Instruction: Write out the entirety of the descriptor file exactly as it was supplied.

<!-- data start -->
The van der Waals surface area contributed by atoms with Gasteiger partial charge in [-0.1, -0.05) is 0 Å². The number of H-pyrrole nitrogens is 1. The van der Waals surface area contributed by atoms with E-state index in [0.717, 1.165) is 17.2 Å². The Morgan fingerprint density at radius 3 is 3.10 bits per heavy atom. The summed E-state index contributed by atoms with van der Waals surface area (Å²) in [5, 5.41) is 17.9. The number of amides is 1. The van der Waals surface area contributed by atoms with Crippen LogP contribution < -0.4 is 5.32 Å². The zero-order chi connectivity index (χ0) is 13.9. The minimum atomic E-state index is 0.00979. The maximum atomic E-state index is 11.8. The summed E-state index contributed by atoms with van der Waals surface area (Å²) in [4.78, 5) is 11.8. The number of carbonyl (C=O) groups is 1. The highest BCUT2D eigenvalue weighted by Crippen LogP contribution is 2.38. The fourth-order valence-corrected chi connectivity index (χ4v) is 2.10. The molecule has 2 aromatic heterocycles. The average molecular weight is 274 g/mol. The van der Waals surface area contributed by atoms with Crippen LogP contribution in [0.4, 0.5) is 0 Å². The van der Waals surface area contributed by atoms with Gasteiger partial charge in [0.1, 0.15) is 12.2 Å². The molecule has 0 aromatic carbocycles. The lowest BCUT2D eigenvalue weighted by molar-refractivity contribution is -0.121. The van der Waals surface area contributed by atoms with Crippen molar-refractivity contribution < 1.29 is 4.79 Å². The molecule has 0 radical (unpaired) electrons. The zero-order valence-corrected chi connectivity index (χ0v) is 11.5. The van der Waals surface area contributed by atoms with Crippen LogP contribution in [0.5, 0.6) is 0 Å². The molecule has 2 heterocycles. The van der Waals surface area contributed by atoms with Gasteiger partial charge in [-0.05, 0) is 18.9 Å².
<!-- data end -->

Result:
The van der Waals surface area contributed by atoms with Gasteiger partial charge in [-0.1, -0.05) is 0 Å². The number of H-pyrrole nitrogens is 1. The van der Waals surface area contributed by atoms with E-state index in [0.717, 1.165) is 17.2 Å². The Morgan fingerprint density at radius 3 is 3.10 bits per heavy atom. The summed E-state index contributed by atoms with van der Waals surface area (Å²) in [5, 5.41) is 17.9. The number of amides is 1. The van der Waals surface area contributed by atoms with Crippen LogP contribution < -0.4 is 5.32 Å². The zero-order chi connectivity index (χ0) is 13.9. The minimum atomic E-state index is 0.00979. The maximum atomic E-state index is 11.8. The summed E-state index contributed by atoms with van der Waals surface area (Å²) in [4.78, 5) is 11.8. The number of carbonyl (C=O) groups is 1. The highest BCUT2D eigenvalue weighted by Crippen LogP contribution is 2.38. The fourth-order valence-corrected chi connectivity index (χ4v) is 2.10. The molecule has 2 aromatic heterocycles. The average molecular weight is 274 g/mol. The van der Waals surface area contributed by atoms with Crippen LogP contribution in [0.4, 0.5) is 0 Å². The van der Waals surface area contributed by atoms with Gasteiger partial charge in [0.1, 0.15) is 12.2 Å². The molecule has 0 aromatic carbocycles. The lowest BCUT2D eigenvalue weighted by molar-refractivity contribution is -0.121. The van der Waals surface area contributed by atoms with Crippen molar-refractivity contribution < 1.29 is 4.79 Å². The molecule has 0 radical (unpaired) electrons. The zero-order valence-corrected chi connectivity index (χ0v) is 11.5. The van der Waals surface area contributed by atoms with Crippen LogP contribution in [0.5, 0.6) is 0 Å². The molecule has 2 heterocycles. The van der Waals surface area contributed by atoms with Gasteiger partial charge in [-0.05, 0) is 18.9 Å².